The GI index is a scale from 1-100. The lower the score, the lower the GI. To put things in perspective, the GI score for glucose and white bread is 100. Foods are generally categorised into:

  • Low-GI food have score under 55
  • Medium-GI food have score between 55 and 70
  • High-GI food have score above 70

Examples of food with high GI are:

  • High carbohydrate foods such as white breads, white rice, white noodles, brown rice
  • Sweet fruits such as melons, pumpkin, potatoes
  • Breakfast cereals such as cornflakes, instant oat porridge, rice porridge

Examples of food with low GI are:

  • Barley, rolled oats
  • Butter bean, chickpeas, carrots, lentils
  • Non-starchy vegetables
  • Sweet potatoes
  • Milk
  • Meats, eggs, seafood
  • Nuts, olive oil
  • Fish such as salmon, sardine, mackerel

Although milk is classified as a low-GI food, it may contribute to the occurrence of acne because it disrupts the hormone levels which may in turn cause hormonal acne to flare up.

While there is little evidence to substantiate claims that certain foods can help fight acne, a diet rich in omega-3 fatty acids has been shown to reduce inflammation and improve acne.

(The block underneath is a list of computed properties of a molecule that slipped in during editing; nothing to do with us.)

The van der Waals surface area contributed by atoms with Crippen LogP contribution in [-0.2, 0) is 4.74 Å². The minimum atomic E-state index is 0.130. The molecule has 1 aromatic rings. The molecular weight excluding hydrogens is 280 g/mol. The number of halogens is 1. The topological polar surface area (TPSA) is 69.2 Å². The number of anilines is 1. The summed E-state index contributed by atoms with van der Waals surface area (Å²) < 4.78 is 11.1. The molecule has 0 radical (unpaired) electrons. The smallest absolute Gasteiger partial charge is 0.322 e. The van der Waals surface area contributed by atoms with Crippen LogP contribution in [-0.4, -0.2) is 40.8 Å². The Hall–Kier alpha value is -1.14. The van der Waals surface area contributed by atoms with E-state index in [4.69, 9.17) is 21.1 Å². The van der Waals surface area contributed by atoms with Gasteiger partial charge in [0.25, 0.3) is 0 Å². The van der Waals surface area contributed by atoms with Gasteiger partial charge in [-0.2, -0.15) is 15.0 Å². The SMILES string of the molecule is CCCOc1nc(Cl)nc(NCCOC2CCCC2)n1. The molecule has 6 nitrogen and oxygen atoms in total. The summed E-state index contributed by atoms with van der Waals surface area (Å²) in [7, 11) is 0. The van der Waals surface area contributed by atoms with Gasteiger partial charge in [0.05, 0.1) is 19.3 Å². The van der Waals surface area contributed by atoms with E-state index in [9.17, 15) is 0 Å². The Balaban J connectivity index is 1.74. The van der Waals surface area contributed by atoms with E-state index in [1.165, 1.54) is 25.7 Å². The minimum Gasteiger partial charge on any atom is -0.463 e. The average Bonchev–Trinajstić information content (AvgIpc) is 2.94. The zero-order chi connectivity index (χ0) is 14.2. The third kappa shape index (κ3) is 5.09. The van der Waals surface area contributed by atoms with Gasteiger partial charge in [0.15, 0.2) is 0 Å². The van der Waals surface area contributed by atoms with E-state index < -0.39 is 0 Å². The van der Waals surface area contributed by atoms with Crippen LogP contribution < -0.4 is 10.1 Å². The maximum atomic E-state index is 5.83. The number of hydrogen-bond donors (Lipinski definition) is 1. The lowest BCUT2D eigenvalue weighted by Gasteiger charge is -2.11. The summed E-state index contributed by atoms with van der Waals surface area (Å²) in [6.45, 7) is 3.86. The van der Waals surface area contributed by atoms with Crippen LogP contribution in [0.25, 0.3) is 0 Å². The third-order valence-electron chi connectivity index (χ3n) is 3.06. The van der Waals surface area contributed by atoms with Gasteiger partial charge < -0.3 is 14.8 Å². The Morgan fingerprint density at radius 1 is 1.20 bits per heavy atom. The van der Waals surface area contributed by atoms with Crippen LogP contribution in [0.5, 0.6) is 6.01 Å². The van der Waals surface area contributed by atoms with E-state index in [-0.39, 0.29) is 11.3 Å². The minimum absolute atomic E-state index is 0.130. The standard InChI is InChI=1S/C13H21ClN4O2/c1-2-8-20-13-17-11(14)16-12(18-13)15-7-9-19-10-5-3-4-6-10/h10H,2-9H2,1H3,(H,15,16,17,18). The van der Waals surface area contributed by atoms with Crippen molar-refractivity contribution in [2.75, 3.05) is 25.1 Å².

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An anti-acne diet or doctor treatment?

Watching your food intake is only part of a broader, holistic approach of managing acne. It can be difficult to control the food intake and to know which food to eat and avoid. Furthermore, a diet that may work for one person may not work for another.

People who suffer from moderate to severe acne should consult a doctor for an appropriate course of treatment. Your doctor may recommend carbon laser peel or chemical peel as part of in-clinic acne treatment. Topical medication containing retinoids may be given as washes, solutions, lotions, gels or creams. In more severe cases, a course of antibiotics may be required.